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  • mediazioni e arbitrati, risoluzione alternativa delle controversie e servizi di mediazione e arbitrato


    » 02/14/2006, 00.00

    SOUTH KOREA

    Number of homeless up

    Theresa Kim Hwa-young

    It is the highest figure since 2001. The Health Ministry wants to set up new free health clinics but critics argue more is needed.

    Seoul (AsiaNews) – The number of homeless people in South Korea is up. The Health and Welfare Ministry reported 4,722 homeless, 2,763 living in 101 public shelters across the country. The problem is generating concern since it is the highest number registered since 2001, up by 256 over the previous year. Still the figure is lower than in the late 1990s when the country was in the midst of an economic recession. In 1999, the number of homeless people was as high as 6,300.

    However, the authorities believe that the current data are inaccurate. It fails to take into account the many sick people who are reluctant to provide personal information. Moreover, ministry officials have acknowledged losing trace of many people who were under treatment last year.

    Most homeless people (77 per cent) live in South Korea's two largest cities: 3,200 in Seoul and 460 in Pusan.

    In the capital more than a thousand people have signed up for a city plan to hire the homeless in the construction industry.

    The Health Ministry also plans to provide free health care to them. According to its data, about 40 per cent suffers from chronic diseases, alcohol abuse and mental problems.

    At present, there are four free health care clinics, but the only one addressing the needs of mental patients is located in the capital.

    In January a survey of 1,900 people revealed that 12 per cent of homeless needed urgent treatment against tuberculosis and infectious diseases.

    "The problem is the government is unable to provide economic opportunities and is only using stop gap measures," said Kim Jung-hyun, from Human Rights Coalition.

    For Kim and other critics of government policy, the authorities are unable to manage the problem and the growing gap between haves and have-nots is only going to make matters worse.

    "The government has shut down 9 of the existing 64 shelters, and many people have been forced into the street. But even if the shelters were made more accessible, it would only improve marginally the problem," he said. "We are conscious that government has limited resources, but it is also not implementing effective policies".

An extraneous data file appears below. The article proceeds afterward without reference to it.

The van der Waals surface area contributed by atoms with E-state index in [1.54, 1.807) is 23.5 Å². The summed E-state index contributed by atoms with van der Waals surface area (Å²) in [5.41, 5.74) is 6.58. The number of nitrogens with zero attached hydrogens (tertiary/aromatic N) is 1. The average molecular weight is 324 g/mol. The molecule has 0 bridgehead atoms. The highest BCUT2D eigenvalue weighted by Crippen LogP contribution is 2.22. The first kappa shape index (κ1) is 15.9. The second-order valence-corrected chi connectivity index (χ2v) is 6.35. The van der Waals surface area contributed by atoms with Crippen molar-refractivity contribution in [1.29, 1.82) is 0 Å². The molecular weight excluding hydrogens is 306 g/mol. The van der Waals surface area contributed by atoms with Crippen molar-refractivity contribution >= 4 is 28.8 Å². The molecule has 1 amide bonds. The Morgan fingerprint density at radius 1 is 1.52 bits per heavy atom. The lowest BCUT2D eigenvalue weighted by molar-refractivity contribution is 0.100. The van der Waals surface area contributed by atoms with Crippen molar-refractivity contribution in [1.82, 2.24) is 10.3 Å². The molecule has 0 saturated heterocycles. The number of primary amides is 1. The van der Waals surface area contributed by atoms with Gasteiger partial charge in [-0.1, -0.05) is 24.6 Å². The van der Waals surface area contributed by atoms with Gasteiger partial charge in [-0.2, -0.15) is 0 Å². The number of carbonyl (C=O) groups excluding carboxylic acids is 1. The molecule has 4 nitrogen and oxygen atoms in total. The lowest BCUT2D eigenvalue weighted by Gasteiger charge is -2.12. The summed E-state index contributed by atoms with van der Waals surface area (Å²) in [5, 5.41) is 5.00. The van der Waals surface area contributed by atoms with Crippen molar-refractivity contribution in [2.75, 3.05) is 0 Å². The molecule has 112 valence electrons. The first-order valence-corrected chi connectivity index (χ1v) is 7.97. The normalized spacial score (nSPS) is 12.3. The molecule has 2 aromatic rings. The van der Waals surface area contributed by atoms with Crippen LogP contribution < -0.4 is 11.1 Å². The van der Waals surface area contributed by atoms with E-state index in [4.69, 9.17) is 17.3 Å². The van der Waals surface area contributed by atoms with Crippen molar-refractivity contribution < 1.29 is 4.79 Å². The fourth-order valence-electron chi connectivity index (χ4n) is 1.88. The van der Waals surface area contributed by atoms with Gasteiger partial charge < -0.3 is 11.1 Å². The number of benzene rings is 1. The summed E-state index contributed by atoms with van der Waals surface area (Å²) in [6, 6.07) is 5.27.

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    See also

    24/01/2014 SOUTH KOREA
    Seoul, card. Yeom among the sick and homeless: God has always loved you
    The prelate, who was appointed cardinal by Pope Francis, celebrated Mass in the village Eun-pyong, a shelter for the homeless and the sick run by Caritas Seoul: "I need your prayers, which are strong, because they are made under difficult circumstances."

    16/08/2007 NORTH KOREA – SOUTH KOREA
    Caritas Corea to help northern flood victims
    Mgr Lazarus You Heung-sik, president of the Catholic humanitarian agency, makes the announcement. He says that his organisation is waiting for an assessment before intervening. Red Cross reports more than 220 dead and 300,000 homeless people. Mountain deforestation is the main cause for the disaster.

    10/05/2006 SOUTH KOREA
    Low birth rate data released on Parents' Day
    Some 438,000 children were born last year, 8 per cent fewer than the year before, a sign that the country is aging. People over 65 are now 7 per cent of the population but will be 20 per cent in 2026.

    02/01/2014 SOUTH KOREA
    Seoul , man who set himself on fire to demand Park’s resignation dies
    The victim, identified only as Lee, held his demonstration on a flyover in the capital. In his last message before killing himself he asked the government to "tell the truth " about the electoral fraud of 2011 and the South Korean people to " stand up " for democracy .

    16/06/2008 SOUTH KOREA – UNITED STATES
    No deal between Washington and Seoul on beef imports
    The Seoul government asks for a ban on beef over 30 months old, because of the possible risks of mad cow disease. Imports began again in April after a four year stop.



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    Silence shrouds 50th anniversary of Cultural Revolution in China and in the West

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    The bloody campaign launched by Mao Zedong killed nearly 2 million people and sent  a further 4 million to concentration camps. Every Chinese has been marked by fear. But today, no memorial service has been planned and no newspaper article has appeared. The Party’s internal struggles and Xi Jinping’s fear of ending up like the USSR. Even today, as then, there are those in Europe who keep quiet and laud the myth of China. Many are predicting a return to the "great chaos".

     


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